What has delighted or surprised you most since you quit drinking alcohol?
The freedom. It will never, EVER get old going to a wedding/dinner/brunch/party/whatever and passing up on the alcohol. It feels like a privilege - like I don't have to do that anymore. As Rob Bell recently put it, I'm no longer caught up in a game that a lot of people are still playing.
Can you recommend three books, bloggers or teachers that have helped you on this path to sobriety?
JUST THREE?! Yes. I love Ann Dowsett Johnston's work (her book Drink is phenomenal for women), Stephanie Snyder will forever be the one I have the most reverence for (do her yoga classes on Yogaglo or watch her Ted talk or see her live in San Francisco at her new studio Love Story Yoga), and Pema Chodron (her talks on Audible are everything). I also have to give a huge shout out to Allen Carr, who wrote The Easy Way To Control Alcohol, which without I would not be here.
How did you and your HOME podcast co-host, Laura McKowen, first meet?
On Instagram! She found me first, and there was just what I could only describe as an instant mutual fascination.
The HOME podcast you co-host with Laura McKowen was recently rated #200 in iTunes under the arts + culture section. How did that make you feel?
Like we've got a lot of work to do.
You are approaching your 100th episode of the HOME podcast. Any special plans for that episode that you can share?
Yes - it's going to be amazing.
You’ve created several communities within your Hip Sobriety School sessions, as well as the HOME podcast secret Facebook group, both of which have made it possible for me to connect to dozens of other sober women. How important is community to your own recovery?
I'm a strange bird. I share a lot publicly and am in community online, but in my real life, I keep it tight. My first year of recovery I had no community outside of my yoga community and my (paid) healers. In the second and third year, I developed a few tight, private relationships. Community is something that I am rich in, and yet there are times that I feel like the loneliest woman on the planet. So I guess I'll say I am so lucky and so rich in people and relationships, and community is everything, and there are days where I think I'll die of loneliness still.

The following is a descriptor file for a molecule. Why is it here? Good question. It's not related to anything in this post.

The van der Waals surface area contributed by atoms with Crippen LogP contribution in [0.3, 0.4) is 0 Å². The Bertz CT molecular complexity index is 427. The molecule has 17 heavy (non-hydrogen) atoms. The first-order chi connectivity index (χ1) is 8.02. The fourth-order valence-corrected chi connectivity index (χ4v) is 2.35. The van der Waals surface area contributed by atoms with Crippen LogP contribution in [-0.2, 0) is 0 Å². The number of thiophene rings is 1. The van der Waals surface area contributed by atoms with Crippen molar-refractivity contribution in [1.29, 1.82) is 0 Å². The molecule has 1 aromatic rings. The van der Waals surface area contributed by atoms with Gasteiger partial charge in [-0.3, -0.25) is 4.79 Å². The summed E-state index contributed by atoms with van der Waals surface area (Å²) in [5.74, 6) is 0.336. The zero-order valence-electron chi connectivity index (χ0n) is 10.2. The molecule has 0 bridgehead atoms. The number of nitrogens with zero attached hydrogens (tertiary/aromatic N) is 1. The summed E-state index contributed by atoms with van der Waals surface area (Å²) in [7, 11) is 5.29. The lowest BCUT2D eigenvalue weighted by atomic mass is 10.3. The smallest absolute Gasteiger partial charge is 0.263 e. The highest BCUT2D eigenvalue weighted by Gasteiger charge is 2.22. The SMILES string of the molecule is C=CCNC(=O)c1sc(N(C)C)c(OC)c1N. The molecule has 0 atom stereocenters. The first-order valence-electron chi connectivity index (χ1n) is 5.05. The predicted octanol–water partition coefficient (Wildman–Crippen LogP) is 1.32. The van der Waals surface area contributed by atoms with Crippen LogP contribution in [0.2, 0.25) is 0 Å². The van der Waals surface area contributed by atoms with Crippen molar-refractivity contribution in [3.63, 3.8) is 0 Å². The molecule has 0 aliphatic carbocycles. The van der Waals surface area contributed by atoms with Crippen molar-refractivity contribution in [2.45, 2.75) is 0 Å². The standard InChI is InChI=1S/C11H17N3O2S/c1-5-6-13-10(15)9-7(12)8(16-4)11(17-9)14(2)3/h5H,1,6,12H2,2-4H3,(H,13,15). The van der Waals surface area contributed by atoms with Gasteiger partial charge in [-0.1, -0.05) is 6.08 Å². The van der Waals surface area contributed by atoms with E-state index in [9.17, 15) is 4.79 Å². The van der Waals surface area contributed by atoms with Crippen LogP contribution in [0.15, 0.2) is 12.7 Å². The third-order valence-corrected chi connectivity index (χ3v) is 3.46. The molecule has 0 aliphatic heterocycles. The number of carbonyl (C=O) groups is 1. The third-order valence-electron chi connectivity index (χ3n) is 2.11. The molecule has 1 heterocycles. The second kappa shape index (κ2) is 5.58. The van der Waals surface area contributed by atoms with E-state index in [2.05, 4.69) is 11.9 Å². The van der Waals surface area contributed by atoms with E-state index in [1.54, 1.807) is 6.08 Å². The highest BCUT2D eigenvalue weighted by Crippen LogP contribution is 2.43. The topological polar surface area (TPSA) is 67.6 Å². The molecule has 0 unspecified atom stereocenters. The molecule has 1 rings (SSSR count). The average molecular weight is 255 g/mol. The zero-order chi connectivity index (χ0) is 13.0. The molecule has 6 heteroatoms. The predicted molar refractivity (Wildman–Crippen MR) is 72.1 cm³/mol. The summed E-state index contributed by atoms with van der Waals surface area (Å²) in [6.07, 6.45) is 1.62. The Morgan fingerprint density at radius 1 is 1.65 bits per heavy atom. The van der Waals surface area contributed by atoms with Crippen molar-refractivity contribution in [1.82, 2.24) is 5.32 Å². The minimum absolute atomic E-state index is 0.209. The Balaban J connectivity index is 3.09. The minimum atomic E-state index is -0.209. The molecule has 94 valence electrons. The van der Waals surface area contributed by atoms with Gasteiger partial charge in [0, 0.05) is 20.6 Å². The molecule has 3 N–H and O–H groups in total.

What are three of your favorite podcasts right now?
Um, I hate podcasts. REALLY! If I didn't have to listen to HOME to edit it, I wouldn't listen to it at all. But I do love me a good Robcast, Don't Freak Out! podcast with Allison Micco is new and good and I've been loving it, and I also don't watch the news or read anything but Bloomberg Businessweek, so to stay a little bit in the loop on current affairs, I love The Daily by the New York Times - 20 minutes a day of the bare minimum to keep me informed.
What are you most proud of right now?
How much I'm growing up in the way I relate to the opposite sex romantically. I've done more work on this whole staying with myself thing, learning to ask for more, setting standards. I never knew I could be such an adult or that I was capable of being this woman I am today - men have always turned me into a Gremlin (or rather, I've always turned into a Gremlin when I try and relate to men). I like this girl I am a lot. She's doing pretty good work all around.
Any future projects you’re working on that you feel like sharing?
A book and growing my blog and brand, and expanding my school. And of course, our collaborative project.
Holly was one of my first experiments working with the Ray of Light concept. I quickly realized I wanted to feature women in this series that have shed their addiction and how they shine brighter without the need or booze in their lives. Holly embodied that concept for me and I wanted to gift her something to show my appreciation for her and all of the work she was doing.
Initially, I worked on large 8" x 10" images and slowly taped them off and painted layers and layers of color to create the rays. Working on the first few felt wobbly, but over the next year this idea and concept would percolate in my mind and find its way into much of my work. The bands of color and the lines were my calling to create and I felt like this body of work could really honor the women who worked their asses off to reclaim their lives after their addiction alcohol. These women absolutely couldn't help but shine brighter in the next chapter of their lives and I felt honored and called to do this work.
If you're interested in learning more about Holly's work, please use the links referenced throughout this blog post. I'd also be honored if you checked out The Mantra Project we worked on so hard together. Holly wrote the content and I illustrated her beautiful words. More to come with this project with future offerings coming to you later this year.